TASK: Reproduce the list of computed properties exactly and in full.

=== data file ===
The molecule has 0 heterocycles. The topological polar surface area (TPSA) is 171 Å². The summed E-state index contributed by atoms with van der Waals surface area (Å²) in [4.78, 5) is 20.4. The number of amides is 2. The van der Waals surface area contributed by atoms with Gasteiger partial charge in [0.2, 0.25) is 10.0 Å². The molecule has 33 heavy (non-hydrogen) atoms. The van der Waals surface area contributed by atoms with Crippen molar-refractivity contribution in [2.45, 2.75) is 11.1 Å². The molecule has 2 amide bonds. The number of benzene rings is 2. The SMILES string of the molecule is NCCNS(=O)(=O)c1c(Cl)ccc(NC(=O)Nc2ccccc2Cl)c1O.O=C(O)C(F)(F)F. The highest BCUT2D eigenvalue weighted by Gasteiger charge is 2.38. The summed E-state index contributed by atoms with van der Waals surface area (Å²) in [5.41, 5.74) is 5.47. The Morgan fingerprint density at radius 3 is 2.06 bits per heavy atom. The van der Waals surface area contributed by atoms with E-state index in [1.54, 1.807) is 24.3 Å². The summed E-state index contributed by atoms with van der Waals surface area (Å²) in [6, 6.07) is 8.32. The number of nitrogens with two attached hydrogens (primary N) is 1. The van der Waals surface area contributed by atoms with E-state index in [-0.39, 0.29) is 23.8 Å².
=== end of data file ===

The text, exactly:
The molecule has 0 heterocycles. The topological polar surface area (TPSA) is 171 Å². The summed E-state index contributed by atoms with van der Waals surface area (Å²) in [4.78, 5) is 20.4. The number of amides is 2. The van der Waals surface area contributed by atoms with Gasteiger partial charge in [0.2, 0.25) is 10.0 Å². The molecule has 33 heavy (non-hydrogen) atoms. The van der Waals surface area contributed by atoms with Crippen molar-refractivity contribution in [2.45, 2.75) is 11.1 Å². The molecule has 2 amide bonds. The number of benzene rings is 2. The SMILES string of the molecule is NCCNS(=O)(=O)c1c(Cl)ccc(NC(=O)Nc2ccccc2Cl)c1O.O=C(O)C(F)(F)F. The highest BCUT2D eigenvalue weighted by Gasteiger charge is 2.38. The summed E-state index contributed by atoms with van der Waals surface area (Å²) in [5.41, 5.74) is 5.47. The Morgan fingerprint density at radius 3 is 2.06 bits per heavy atom. The van der Waals surface area contributed by atoms with E-state index in [1.54, 1.807) is 24.3 Å². The summed E-state index contributed by atoms with van der Waals surface area (Å²) in [6, 6.07) is 8.32. The number of nitrogens with two attached hydrogens (primary N) is 1. The van der Waals surface area contributed by atoms with E-state index in [-0.39, 0.29) is 23.8 Å².